Over the past decade, there has been a growing debate over the risks associated with inferior vena cava filters, commonly known as IVC filters. These filters are implanted in patients who suffer from blood clot complications to reduce the risk of pulmonary embolism, blood clots and deep vein thrombosis. However, studies have shown that extended retention of IVC filters in the body may increase the risk of blood clot as well as injury to organs.
What is an IVC filter?
Inferior vena cava is the main vein that carries blood to the heart from the lower body. An IVC filter is a spider-like wire inserted into the inferior vena cava in patients whose risk of pulmonary embolism (blockage in one of the lung arteries) is high.
The IVC filter is meant to prevent blood clots from entering the lungs, heart, kidneys and brain by trapping and letting the clots breakdown in the bloodstream over time. The filters are often recommended for patients who cannot take anticoagulant medication like Xarelto.
It is recommended that an IVC filter remain in the patients for no more than 12 weeks. The longer the filter stays in the patient the more difficult it is to remove, and the greater the injury risk.
There have been reports of the IVC blood clot filter breaking apart or getting dislodged. The device, or its fragments, can then travel through blood, making their way through a vein wall to puncture internal organs.
Blood clots have also been reported to occur at the spot where the device was lodged, the same clotting the filter is meant to stop. Here are the frequently reported injuries experienced when the IVC filter, or its parts, reach organs:
- Heart rhythm problems
- Chest pain
- Neck pain
- Hemorrhage and internal bleeding
- Pulmonary embolism
Some background information: High perforation, low retrieval rates
Recent medical studies showed that IVC filters perforated the interior vena cava as adjacent organs in 46% of patients. During a three-year period, only 1.3% of temporary IVC filters were retrieved. Two Cook Medical filters had significantly high perforation rate – Celect at 54% and Gunther Tulip at 46%. Further studies revealed that all IVC filters exhibited some degree of perforation within 71 days of use.
Further study revealed significantly higher in-hospital mortality rates for acute venous thromboembolism (VTE) patients who had IVC filter implants. Further, up to 26% of those patients received IVC filters without proper direction form their doctors.
The staggering number of IVC filter side effects reported since 2005 prompted the FDA to issue a warning on the device’s long term risks in 2010. In 2014, the FDA updated the warning stating IVC filter removal within 29 to 54 days after implantation. However, this warning came too late for some patients.
So, why are IVC filter lawsuits being filed?
IVC filter claims are stating that device manufacturers failed to warn the public, and physicians, of the increased risk of the filter dislodging, or breaking, and its fragments traveling through blood, potentially damaging other organs.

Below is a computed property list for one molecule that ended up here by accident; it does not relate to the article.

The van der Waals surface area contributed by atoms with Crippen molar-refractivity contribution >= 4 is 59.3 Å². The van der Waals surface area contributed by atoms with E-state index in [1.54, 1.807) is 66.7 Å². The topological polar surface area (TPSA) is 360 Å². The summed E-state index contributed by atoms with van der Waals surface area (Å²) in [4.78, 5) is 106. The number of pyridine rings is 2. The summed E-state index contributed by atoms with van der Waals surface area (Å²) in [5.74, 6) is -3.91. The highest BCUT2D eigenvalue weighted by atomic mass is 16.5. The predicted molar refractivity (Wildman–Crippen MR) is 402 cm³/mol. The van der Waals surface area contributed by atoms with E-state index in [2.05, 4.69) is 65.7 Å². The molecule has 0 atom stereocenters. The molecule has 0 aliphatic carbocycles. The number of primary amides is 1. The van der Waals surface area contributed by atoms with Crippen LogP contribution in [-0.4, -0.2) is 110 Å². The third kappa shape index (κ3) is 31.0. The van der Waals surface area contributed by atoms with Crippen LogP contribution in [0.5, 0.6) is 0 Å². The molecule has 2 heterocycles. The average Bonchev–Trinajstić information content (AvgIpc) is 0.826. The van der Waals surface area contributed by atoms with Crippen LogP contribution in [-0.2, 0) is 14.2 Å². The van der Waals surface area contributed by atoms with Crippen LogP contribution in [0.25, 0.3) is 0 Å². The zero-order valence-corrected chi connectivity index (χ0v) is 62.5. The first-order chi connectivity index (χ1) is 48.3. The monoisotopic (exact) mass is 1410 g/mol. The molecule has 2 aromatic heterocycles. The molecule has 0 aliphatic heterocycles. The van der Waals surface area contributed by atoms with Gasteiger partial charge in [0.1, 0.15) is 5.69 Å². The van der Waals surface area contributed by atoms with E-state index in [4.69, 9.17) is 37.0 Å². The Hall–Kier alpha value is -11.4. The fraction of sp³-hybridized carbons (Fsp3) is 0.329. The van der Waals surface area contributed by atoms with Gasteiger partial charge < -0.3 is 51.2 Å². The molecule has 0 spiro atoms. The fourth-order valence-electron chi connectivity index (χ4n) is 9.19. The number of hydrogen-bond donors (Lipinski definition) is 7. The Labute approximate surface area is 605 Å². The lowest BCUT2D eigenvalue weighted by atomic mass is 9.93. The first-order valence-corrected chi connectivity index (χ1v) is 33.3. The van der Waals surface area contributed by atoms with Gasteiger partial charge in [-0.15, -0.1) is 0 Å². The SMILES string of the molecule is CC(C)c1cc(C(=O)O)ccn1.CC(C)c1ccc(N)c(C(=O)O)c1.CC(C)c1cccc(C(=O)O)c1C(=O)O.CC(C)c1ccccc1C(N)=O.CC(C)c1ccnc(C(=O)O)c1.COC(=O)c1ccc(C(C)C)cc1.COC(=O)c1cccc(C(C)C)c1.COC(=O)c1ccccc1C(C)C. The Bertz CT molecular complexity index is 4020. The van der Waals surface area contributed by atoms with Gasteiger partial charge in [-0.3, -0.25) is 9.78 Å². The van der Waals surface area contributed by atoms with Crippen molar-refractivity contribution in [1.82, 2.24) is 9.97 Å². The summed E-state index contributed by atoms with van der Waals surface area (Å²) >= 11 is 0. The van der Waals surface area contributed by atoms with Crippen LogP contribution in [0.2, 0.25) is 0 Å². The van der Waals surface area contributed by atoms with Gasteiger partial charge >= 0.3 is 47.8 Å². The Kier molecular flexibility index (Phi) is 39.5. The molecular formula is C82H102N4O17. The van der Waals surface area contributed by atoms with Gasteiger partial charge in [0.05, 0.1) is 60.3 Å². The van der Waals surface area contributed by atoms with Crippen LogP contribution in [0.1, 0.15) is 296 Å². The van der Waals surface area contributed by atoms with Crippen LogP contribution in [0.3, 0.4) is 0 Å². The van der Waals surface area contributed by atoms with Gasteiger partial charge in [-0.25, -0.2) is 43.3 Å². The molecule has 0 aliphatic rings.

Lawyers are arguing that C.R. Bard (filter manufacturer) withheld the results of its own research which exposed the dangers of the filter, and even went ahead to forge an FDA employee’s signature to get approval for the device.
Can you file an IVC filter lawsuit?
If you suffered complications after undergoing IVC filter placement, then you may be eligible to file an injury lawsuit against the device’s manufacturer. With the help of an IVC injury attorney, potential claims may involve the following:
- Filter migration
- Filter fracture
- Vena cava perforation
- Filter embolization
- IVC deep vein thrombosis
Factors that may influence IVC filter compensation
Claimants are filing injury lawsuits against the manufacturers of IVC filters to hold them accountable for injuries caused by the device. They are also filing lawsuits to seek compensation for the pain and suffering, medical bills, lost wages and, in extreme cases, death. Several factors may determine the amount of compensation you receive from filing your IVC lawsuit. Here are some of them:
- Did the patient or the caregiver incur any loss of wages?
- If it is a wrongful death suit, how many people were dependent on the victim?
- What past and future medical expenses can be attributed to IVC filter injury?
- How serious are the IVC complications, and was hospitalization or surgery required to treat the complications?
- Have the claimant’s spouse and children suffered loss of companionship because of IVC filter injury?
If you, or a loved one, developed life threating complications after undergoing an inferior vena cava filter implant, considering seeking experienced legal help. A lawyer with experience in handling device injury cases can assess your IVC filter injury to determine if you are eligible for compensation. Comprehensive medical records, statements from your doctor as well as expert testimony can strengthen your case and help you get the compensation you deserve from your IVC filter injury.
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